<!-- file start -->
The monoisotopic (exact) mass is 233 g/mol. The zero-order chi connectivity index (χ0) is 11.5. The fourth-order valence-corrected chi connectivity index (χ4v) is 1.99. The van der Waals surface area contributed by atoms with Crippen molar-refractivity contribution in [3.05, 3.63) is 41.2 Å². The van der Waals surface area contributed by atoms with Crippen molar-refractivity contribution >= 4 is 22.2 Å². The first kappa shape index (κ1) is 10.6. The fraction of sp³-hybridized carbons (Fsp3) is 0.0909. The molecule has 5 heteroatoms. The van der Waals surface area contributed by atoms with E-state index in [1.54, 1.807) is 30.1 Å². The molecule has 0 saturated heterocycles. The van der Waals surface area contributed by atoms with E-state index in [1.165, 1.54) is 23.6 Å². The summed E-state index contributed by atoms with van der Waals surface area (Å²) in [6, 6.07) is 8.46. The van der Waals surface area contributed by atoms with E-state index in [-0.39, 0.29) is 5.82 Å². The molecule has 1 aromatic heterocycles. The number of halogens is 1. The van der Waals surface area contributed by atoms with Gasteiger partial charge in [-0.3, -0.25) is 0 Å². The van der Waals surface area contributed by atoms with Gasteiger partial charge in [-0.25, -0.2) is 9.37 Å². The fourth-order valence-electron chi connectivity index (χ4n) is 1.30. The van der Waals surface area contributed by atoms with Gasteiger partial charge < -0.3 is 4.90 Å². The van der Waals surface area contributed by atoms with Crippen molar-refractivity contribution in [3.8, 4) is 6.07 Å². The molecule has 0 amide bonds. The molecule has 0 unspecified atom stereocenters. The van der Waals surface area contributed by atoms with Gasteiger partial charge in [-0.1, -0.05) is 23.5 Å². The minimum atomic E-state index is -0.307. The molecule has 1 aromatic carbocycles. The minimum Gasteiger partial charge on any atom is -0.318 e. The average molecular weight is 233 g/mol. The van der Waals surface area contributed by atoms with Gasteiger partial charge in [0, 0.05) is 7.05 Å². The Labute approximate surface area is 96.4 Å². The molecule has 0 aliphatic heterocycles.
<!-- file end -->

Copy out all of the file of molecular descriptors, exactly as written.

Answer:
The monoisotopic (exact) mass is 233 g/mol. The zero-order chi connectivity index (χ0) is 11.5. The fourth-order valence-corrected chi connectivity index (χ4v) is 1.99. The van der Waals surface area contributed by atoms with Crippen molar-refractivity contribution in [3.05, 3.63) is 41.2 Å². The van der Waals surface area contributed by atoms with Crippen molar-refractivity contribution >= 4 is 22.2 Å². The first kappa shape index (κ1) is 10.6. The fraction of sp³-hybridized carbons (Fsp3) is 0.0909. The molecule has 5 heteroatoms. The van der Waals surface area contributed by atoms with E-state index in [1.54, 1.807) is 30.1 Å². The molecule has 0 saturated heterocycles. The van der Waals surface area contributed by atoms with E-state index in [1.165, 1.54) is 23.6 Å². The summed E-state index contributed by atoms with van der Waals surface area (Å²) in [6, 6.07) is 8.46. The van der Waals surface area contributed by atoms with E-state index in [-0.39, 0.29) is 5.82 Å². The molecule has 1 aromatic heterocycles. The number of halogens is 1. The van der Waals surface area contributed by atoms with Gasteiger partial charge in [-0.3, -0.25) is 0 Å². The van der Waals surface area contributed by atoms with Gasteiger partial charge in [-0.25, -0.2) is 9.37 Å². The fourth-order valence-electron chi connectivity index (χ4n) is 1.30. The van der Waals surface area contributed by atoms with Gasteiger partial charge < -0.3 is 4.90 Å². The van der Waals surface area contributed by atoms with Crippen molar-refractivity contribution in [3.8, 4) is 6.07 Å². The molecule has 0 amide bonds. The molecule has 0 unspecified atom stereocenters. The van der Waals surface area contributed by atoms with Gasteiger partial charge in [-0.1, -0.05) is 23.5 Å². The minimum atomic E-state index is -0.307. The molecule has 1 aromatic carbocycles. The minimum Gasteiger partial charge on any atom is -0.318 e. The average molecular weight is 233 g/mol. The van der Waals surface area contributed by atoms with Gasteiger partial charge in [0, 0.05) is 7.05 Å². The Labute approximate surface area is 96.4 Å². The molecule has 0 aliphatic heterocycles.